Last month, PERE reported that Doug Sesler had left his position as head of global real estate principal investments at Bank of America Merrill Lynch (BoAML). The business is rapidly winding down. It is really a caretaker job there now. Doug Sesler I’m a big believer that the way you develop good relationships in this business is to do a transaction with somebody. Like it or not, this was a transaction Doug Sesler
With Sesler gone, the final part of the real estate platform’s wind-down is effectively on autopilot. “The business is rapidly winding down,” he said. “It is really a caretaker job there now.”
Sesler, a New York resident who has been in the real estate investment sector in one guise or another for the past 27 years, is now looking to the future and wants to work in principal real estate investing again soon. “I’m just trying to get a feel for what’s out there,” he said. “It could be an operating business or a fund and asset management platform; both are situations I’m looking at.”
When BoA met ML
Shortly after acquiring Merrill Lynch for approximately $50 billion in January 2009, a senior committee of Bank of America executives, including current chief financial officer Joe Price, met with Sesler, then co-head of real estate investment banking, to determine the future of its global real estate principal investments division. Ultimately, it was decided that Sesler would take charge of the platform to oversee its wind down.
In the end, European head Roger Barris led a management buyout of the European business ,while the management of the larger Asia business was handed to Blackstone as part of a deal with the main fund’s LPs, which also included a settlement for actions considered non-fiduciary valued at about $650 million.
“I put forward an entire strategy on how to wind down the global business,” Sesler said. “The spinout of Roger’s business was something I engineered with him. That was the approved transaction for exiting those assets.” Meanwhile, the joint ventures in the US were modified so management responsibility would fall to BoAML’s partners.
Sesler described the decision to pay out (it was not a lump sum, but a series of different payments, some fee-linked) as a “top of the house” decision that “goes up our chain.” Not keen to discuss the settlement at length, he nonetheless said: “You don’t make these decisions lightly. There was recognition that, if you let things fester, the potential impact on the fund’s underlying assets could have cost more. The bigger, swift solution was more logical.”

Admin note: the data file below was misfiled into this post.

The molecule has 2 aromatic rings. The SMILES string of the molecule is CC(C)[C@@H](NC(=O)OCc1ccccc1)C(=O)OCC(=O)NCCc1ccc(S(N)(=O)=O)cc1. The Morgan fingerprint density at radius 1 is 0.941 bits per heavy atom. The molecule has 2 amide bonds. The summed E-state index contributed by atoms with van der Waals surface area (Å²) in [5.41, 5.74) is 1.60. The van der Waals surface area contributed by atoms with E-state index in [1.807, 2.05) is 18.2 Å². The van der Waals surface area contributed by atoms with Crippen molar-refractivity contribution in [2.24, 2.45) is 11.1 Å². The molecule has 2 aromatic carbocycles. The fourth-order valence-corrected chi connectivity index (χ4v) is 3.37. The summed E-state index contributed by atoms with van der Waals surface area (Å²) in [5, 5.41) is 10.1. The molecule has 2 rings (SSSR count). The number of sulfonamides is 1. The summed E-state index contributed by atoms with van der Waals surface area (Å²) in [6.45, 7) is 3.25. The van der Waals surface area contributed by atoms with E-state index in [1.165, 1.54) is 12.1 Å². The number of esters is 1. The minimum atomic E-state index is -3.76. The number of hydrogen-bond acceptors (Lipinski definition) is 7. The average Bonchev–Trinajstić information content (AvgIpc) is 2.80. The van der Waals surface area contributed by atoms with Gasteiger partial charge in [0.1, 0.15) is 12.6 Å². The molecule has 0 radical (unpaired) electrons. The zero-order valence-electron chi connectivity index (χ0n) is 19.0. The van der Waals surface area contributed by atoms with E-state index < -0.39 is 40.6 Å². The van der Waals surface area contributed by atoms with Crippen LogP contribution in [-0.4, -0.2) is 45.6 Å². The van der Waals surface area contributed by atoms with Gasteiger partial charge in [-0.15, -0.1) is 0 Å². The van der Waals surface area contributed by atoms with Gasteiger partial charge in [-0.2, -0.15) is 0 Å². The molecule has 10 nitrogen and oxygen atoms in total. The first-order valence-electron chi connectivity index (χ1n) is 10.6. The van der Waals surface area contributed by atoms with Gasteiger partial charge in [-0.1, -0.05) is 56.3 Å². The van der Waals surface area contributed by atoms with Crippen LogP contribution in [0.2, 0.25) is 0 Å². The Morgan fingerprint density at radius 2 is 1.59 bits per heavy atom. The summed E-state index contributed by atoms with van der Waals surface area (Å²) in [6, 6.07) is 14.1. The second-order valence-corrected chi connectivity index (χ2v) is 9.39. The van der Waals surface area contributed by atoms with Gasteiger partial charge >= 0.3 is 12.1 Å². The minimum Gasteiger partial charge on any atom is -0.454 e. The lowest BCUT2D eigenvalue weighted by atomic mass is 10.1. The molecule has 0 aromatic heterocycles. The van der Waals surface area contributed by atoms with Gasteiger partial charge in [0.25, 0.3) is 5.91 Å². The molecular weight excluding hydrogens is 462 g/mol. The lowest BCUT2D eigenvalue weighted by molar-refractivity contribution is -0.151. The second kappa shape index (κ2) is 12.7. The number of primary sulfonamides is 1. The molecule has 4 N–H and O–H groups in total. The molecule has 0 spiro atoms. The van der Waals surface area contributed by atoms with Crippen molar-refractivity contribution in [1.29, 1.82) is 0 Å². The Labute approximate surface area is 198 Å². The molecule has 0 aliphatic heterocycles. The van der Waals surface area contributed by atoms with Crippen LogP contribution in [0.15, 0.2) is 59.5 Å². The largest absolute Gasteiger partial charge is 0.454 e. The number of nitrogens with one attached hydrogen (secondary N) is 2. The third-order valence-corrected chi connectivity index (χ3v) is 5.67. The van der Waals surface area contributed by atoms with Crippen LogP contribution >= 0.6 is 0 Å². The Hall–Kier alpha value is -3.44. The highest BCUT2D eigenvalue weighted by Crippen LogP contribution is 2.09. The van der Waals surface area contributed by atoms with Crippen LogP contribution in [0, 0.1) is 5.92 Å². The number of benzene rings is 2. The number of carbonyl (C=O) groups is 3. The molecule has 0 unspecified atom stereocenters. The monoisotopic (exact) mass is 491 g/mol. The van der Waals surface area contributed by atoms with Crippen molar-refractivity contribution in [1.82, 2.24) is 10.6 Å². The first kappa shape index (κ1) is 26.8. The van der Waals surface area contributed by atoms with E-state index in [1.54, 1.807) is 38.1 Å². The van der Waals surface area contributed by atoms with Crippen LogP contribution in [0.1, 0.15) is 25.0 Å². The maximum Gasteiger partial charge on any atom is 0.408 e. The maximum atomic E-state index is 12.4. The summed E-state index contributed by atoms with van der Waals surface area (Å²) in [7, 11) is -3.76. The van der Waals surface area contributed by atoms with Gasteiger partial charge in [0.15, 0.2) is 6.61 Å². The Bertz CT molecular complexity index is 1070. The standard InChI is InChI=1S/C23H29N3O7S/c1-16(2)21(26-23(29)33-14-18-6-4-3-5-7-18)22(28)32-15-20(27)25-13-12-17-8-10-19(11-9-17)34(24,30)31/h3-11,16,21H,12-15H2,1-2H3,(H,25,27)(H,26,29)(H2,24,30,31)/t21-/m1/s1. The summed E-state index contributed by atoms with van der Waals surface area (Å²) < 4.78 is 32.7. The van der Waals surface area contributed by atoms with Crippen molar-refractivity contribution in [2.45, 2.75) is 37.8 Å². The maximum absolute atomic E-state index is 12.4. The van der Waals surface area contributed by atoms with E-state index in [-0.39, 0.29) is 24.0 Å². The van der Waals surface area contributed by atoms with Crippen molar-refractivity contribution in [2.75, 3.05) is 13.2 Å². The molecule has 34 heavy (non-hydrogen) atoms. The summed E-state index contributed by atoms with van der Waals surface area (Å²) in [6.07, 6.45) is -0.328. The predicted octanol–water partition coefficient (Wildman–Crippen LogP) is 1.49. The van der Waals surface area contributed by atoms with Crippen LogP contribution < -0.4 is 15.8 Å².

In the end, BoAML achieved almost 100 percent acceptance from the LPs. “I think they would say we did the right thing,” Sesler said. “A lot of GPs are being accused of abandoning LPs and not really acting as fiduciaries. While I think the fund wasn’t the best result in some people’s portfolios, I think how we handled it was professional.”
Speaking personally, Sesler noted that the process enabled him to develop good working relationships with many of the LPs, something that could be beneficial in his future endeavors, whatever they may be. “I’m a big believer that the way you develop good relationships in this business is to do a transaction with somebody,” he said. “Like it or not, this was a transaction, although not the kind I want to engage in a lot in the future.”
The business is rapidly winding down. It is really a caretaker job there now.
I’m a big believer that the way you develop good relationships in this business is to do a transaction with somebody. Like it or not, this was a transaction